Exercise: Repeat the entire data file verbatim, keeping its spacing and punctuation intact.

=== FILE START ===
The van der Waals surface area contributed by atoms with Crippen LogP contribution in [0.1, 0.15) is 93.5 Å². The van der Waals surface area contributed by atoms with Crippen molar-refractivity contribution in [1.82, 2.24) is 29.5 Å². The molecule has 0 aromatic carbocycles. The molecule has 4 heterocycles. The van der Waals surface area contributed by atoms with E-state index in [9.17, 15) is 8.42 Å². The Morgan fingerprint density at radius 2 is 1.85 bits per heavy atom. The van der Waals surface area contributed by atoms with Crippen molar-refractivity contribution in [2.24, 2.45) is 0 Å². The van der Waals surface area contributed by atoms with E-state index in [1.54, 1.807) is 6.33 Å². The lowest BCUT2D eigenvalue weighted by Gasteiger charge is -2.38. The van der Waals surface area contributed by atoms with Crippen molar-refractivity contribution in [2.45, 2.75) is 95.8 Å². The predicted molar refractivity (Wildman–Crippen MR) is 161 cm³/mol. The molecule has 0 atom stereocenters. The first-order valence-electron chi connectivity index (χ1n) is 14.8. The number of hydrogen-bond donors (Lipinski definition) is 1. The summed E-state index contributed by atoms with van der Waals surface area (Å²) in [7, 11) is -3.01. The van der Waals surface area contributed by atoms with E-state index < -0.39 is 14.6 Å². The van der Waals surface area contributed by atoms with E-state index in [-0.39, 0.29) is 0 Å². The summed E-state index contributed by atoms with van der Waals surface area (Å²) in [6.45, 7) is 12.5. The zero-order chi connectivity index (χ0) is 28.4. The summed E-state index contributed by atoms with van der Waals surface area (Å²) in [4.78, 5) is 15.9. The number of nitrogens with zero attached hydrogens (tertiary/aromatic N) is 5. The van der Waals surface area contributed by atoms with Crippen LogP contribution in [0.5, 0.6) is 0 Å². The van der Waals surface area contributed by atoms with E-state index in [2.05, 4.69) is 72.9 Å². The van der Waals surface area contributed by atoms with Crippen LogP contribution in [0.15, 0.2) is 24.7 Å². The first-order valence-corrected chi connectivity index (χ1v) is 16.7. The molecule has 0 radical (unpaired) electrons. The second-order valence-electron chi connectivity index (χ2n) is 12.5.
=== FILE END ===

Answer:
The van der Waals surface area contributed by atoms with Crippen LogP contribution in [0.1, 0.15) is 93.5 Å². The van der Waals surface area contributed by atoms with Crippen molar-refractivity contribution in [1.82, 2.24) is 29.5 Å². The molecule has 0 aromatic carbocycles. The molecule has 4 heterocycles. The van der Waals surface area contributed by atoms with E-state index in [9.17, 15) is 8.42 Å². The Morgan fingerprint density at radius 2 is 1.85 bits per heavy atom. The van der Waals surface area contributed by atoms with Crippen molar-refractivity contribution in [2.24, 2.45) is 0 Å². The van der Waals surface area contributed by atoms with E-state index in [1.54, 1.807) is 6.33 Å². The lowest BCUT2D eigenvalue weighted by Gasteiger charge is -2.38. The van der Waals surface area contributed by atoms with Crippen molar-refractivity contribution in [2.45, 2.75) is 95.8 Å². The predicted molar refractivity (Wildman–Crippen MR) is 161 cm³/mol. The molecule has 0 atom stereocenters. The first-order valence-electron chi connectivity index (χ1n) is 14.8. The number of hydrogen-bond donors (Lipinski definition) is 1. The summed E-state index contributed by atoms with van der Waals surface area (Å²) in [7, 11) is -3.01. The van der Waals surface area contributed by atoms with E-state index < -0.39 is 14.6 Å². The van der Waals surface area contributed by atoms with E-state index in [-0.39, 0.29) is 0 Å². The summed E-state index contributed by atoms with van der Waals surface area (Å²) in [6.45, 7) is 12.5. The zero-order chi connectivity index (χ0) is 28.4. The summed E-state index contributed by atoms with van der Waals surface area (Å²) in [4.78, 5) is 15.9. The number of nitrogens with zero attached hydrogens (tertiary/aromatic N) is 5. The van der Waals surface area contributed by atoms with Crippen LogP contribution in [0.5, 0.6) is 0 Å². The van der Waals surface area contributed by atoms with E-state index in [2.05, 4.69) is 72.9 Å². The van der Waals surface area contributed by atoms with Crippen LogP contribution in [0.15, 0.2) is 24.7 Å². The first-order valence-corrected chi connectivity index (χ1v) is 16.7. The molecule has 0 radical (unpaired) electrons. The second-order valence-electron chi connectivity index (χ2n) is 12.5.